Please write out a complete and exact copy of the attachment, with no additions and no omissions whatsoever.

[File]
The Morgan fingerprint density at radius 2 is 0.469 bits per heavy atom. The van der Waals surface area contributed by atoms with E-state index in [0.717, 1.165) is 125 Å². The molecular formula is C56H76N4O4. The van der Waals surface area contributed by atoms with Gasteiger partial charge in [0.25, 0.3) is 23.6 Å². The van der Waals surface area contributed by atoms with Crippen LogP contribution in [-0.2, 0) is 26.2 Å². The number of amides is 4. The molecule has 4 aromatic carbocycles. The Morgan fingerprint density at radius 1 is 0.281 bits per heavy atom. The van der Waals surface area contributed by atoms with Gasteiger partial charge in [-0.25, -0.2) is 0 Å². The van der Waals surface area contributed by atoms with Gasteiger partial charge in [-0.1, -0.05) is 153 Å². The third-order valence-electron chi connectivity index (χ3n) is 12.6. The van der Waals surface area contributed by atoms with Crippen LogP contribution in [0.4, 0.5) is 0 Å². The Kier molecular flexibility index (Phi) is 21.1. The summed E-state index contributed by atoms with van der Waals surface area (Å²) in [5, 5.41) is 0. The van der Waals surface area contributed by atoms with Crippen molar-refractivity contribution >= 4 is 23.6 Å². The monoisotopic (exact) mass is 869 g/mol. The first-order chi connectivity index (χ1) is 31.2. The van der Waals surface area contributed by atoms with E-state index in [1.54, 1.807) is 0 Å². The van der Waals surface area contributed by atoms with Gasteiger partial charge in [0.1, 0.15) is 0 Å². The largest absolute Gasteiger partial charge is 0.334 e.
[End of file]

The Morgan fingerprint density at radius 2 is 0.469 bits per heavy atom. The van der Waals surface area contributed by atoms with E-state index in [0.717, 1.165) is 125 Å². The molecular formula is C56H76N4O4. The van der Waals surface area contributed by atoms with Gasteiger partial charge in [0.25, 0.3) is 23.6 Å². The van der Waals surface area contributed by atoms with Crippen LogP contribution in [-0.2, 0) is 26.2 Å². The number of amides is 4. The molecule has 4 aromatic carbocycles. The Morgan fingerprint density at radius 1 is 0.281 bits per heavy atom. The van der Waals surface area contributed by atoms with Gasteiger partial charge in [-0.25, -0.2) is 0 Å². The van der Waals surface area contributed by atoms with Gasteiger partial charge in [-0.1, -0.05) is 153 Å². The third-order valence-electron chi connectivity index (χ3n) is 12.6. The van der Waals surface area contributed by atoms with Crippen LogP contribution in [0.4, 0.5) is 0 Å². The Kier molecular flexibility index (Phi) is 21.1. The summed E-state index contributed by atoms with van der Waals surface area (Å²) in [5, 5.41) is 0. The van der Waals surface area contributed by atoms with Crippen molar-refractivity contribution >= 4 is 23.6 Å². The monoisotopic (exact) mass is 869 g/mol. The first-order chi connectivity index (χ1) is 31.2. The van der Waals surface area contributed by atoms with E-state index in [1.54, 1.807) is 0 Å². The van der Waals surface area contributed by atoms with Gasteiger partial charge in [0.1, 0.15) is 0 Å². The largest absolute Gasteiger partial charge is 0.334 e.